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Mailsmith 2.2 Released as Freeware from New Firm

The long-awaited release of Mailsmith 2.2 came with a few surprises. This version, coming four years after the last maintenance release of 2.1, is free – and owned by another company. The new Web site has already launched.

Bare Bones founder and CEO Rich Siegel started the new company – Stickshift Software – solely to provide continuing development and support for the email client, which, he confirmed via iChat, will remain “closed source” but a “labor of love.” Bare Bones has transferred ownership of Mailsmith to Stickshift. (Say that five times fast!)

Version 2.2 changes its data storage model, requiring an update that can be quite time consuming for any 2.1.x users who have large email collections. Stickshift recommends using an option included in Mailsmith 2.2 to create a full backup as a disk image. The new release is a univeral binary, requiring Mac OS X 10.4 or later, but the firm recommends 10.5.8.

This release has a substantial number of other changes and additions documented in the release notes. Notable improvements include the option to create a Zip archive in the Attachments tab, an overhauled and more powerful set of simple and advanced search features, and – most important to me – system-wide searching via Spotlight for specific messages. (To limit a search to Mailsmith add kind:mailsmith to a Spotlight query.)

Mailsmith continues to support only POP3 for email retrieval, omitting support for IMAP. IMAP allows synchronization of folders between a mail server and a local mail client, allowing multiple devices or computers to access the same mail structure remotely, while having optional local copies.

Mailsmith has an apparently small but dedicated user base that appreciates its text-only nature – Mailsmith doesn’t show HTML in line, but can open an HTML-formatted message in a browser. Siegel declined to reveal user numbers, as he said that data remains proprietary to Bare Bones.

With Eudora switching to an open-source code base back in 2006 (see “Eudora Goes Open Source with Thunderbird,” 2006-10-16), Apple’s continued improvements of the Mail program included in Mac OS X, Microsoft bundling Entourage with Office for Mac, and Web-hosted mail like Gmail having an increasingly vast user base, there’s little room for an alternative mail client to gain hold in Mac OS X. (Entourage itself is being discontinued, to be replaced by Outlook for Mac in 2010; see “Outlook for Mac Due with 2010 Office Release,” 2009-08-13.)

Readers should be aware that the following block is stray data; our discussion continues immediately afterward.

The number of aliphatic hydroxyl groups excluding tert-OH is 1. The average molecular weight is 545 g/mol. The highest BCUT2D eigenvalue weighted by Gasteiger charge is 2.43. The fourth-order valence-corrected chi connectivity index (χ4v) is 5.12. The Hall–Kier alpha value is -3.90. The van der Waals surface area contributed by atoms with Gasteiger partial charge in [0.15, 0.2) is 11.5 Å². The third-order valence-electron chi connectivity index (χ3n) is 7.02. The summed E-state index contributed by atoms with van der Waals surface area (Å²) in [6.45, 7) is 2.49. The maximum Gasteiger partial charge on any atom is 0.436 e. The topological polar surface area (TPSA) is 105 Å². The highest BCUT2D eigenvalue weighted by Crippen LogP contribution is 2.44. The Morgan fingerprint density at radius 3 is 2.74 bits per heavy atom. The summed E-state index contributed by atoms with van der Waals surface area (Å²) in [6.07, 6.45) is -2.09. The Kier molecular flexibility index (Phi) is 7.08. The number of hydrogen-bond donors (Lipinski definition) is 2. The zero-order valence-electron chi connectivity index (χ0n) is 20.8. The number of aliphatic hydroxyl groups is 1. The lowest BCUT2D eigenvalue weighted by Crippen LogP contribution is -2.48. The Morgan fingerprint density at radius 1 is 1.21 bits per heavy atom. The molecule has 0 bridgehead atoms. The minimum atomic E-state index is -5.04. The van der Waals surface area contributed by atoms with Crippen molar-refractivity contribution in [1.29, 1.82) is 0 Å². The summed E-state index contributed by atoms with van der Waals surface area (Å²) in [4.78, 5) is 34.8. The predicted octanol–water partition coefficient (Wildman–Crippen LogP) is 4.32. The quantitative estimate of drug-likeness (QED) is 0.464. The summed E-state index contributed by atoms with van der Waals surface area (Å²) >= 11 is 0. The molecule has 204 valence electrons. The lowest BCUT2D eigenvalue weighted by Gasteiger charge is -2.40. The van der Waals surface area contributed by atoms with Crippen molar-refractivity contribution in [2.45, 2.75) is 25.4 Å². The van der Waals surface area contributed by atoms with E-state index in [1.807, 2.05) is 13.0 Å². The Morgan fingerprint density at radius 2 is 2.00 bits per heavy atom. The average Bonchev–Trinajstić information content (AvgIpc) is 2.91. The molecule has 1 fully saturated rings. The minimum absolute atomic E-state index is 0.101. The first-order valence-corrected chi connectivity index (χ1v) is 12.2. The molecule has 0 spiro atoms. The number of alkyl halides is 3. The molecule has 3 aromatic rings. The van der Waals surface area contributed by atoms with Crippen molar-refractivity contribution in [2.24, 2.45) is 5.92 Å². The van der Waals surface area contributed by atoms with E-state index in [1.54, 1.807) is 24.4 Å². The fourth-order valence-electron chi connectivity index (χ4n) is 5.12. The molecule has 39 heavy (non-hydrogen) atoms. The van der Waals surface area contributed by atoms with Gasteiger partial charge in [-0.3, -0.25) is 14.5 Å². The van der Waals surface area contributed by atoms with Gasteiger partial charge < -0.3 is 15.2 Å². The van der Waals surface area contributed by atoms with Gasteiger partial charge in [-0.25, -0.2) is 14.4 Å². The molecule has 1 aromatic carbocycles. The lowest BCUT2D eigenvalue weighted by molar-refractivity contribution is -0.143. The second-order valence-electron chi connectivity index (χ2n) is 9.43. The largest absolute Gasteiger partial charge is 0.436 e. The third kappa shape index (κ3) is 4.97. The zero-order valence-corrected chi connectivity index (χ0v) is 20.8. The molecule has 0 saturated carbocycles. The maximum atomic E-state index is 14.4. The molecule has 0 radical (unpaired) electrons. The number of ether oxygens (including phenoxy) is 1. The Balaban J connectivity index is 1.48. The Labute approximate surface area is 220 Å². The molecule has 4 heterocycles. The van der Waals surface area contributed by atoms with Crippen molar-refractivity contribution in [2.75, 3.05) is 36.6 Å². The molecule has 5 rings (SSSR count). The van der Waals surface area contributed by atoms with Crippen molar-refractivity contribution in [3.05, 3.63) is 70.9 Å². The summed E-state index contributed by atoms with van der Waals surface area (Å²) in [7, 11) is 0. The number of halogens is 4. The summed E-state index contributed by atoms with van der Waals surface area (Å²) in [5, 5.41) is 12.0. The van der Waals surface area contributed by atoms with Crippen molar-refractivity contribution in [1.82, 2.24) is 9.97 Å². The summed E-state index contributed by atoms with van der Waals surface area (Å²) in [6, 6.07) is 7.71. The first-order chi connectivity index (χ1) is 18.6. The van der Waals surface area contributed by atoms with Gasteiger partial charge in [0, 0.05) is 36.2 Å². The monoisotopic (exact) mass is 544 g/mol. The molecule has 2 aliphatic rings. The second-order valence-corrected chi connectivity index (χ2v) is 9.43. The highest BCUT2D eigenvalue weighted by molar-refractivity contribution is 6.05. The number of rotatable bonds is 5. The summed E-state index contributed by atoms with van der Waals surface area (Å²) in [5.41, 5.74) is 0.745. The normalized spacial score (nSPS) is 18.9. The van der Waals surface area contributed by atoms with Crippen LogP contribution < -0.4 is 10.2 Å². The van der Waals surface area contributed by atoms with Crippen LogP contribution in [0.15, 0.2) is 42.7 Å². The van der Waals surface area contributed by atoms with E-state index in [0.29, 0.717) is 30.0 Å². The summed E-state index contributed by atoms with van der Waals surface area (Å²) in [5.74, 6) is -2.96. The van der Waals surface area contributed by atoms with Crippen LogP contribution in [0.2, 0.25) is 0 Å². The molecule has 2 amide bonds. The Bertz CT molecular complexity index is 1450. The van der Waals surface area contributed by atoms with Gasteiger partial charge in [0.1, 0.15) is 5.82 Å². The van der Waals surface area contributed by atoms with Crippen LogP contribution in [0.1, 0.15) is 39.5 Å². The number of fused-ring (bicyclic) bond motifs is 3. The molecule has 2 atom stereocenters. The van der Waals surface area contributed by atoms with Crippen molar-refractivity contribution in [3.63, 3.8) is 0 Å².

Mailsmith was spun off seemingly to take the workload and support burden off Bare Bones’ books. The company also discontinued Super Get Info, a file-information program that’s had less utility as Apple has improved Mac OS X.

This move leaves Bare Bones focused on its flagship program BBEdit, although given Mailsmith’s ostensibly small user base, this is likely more a formal change than a structural one. Its information organization tool, Yojimbo, hasn’t been updated since 06-Feb-08; TextWrangler, a stripped-down version of BBEdit for text editing, is free; and WeatherCal is a tiny utility.

Yojimbo is overdue for an update, and would benefit from an iPhone application. Yojimbo synchronizes its collection of passwords, Web page links and archives, PDFs, images, text notes, and other data via MobileMe at present. A competing program, 1Password, has desktop and iPhone versions, and uses different approaches for sync, neither of which rely on MobileMe. (1Password captures, stores, and syncs passwords, Web form entries, and notes, but not other arbitrary data.)

I’ve used Mailsmith since 2002, when Rich demonstrated the program to me during the first MacMania cruise. I was hooked, as Eudora seemed a dead end, Entourage was crashing and corrupting a huge mail database regularly, and I couldn’t stand Apple’s Mail. I also was suspicious of HTML-formatted email, because it can embed tracking images (1-by-1 pixel GIFs, for instance), and often displays poorly.

Mailsmith’s multi-year beta program for 2.2 stalled for quite a while, picking up steam over the last year. I was concerned I’d have to find a new client, migrate gigabytes of email, and give up a lot of what I loved about Mailsmith. This move to a separate firm and a free client reduces my anxiety; I can stick with Mailsmith for now.

Free also lowers the bar for those looking for an alternative mail client to try out Mailsmith without being concerned about a bill coming due after a trial period. That might increase adoption, although the lack of IMAP may still prove a deal-killer.

This change does mean that Mailsmith won’t evolve beyond what’s necessary to keep it current and functional. And with the lack of innovation and improvement in other Mac OS X clients, it’s unlikely we’ll see substantial change in how email is handled. Unlike browsers, where competition is fierce for eyeballs – partly to get those eyes to look at ads – email software for most users has hit a brick wall.

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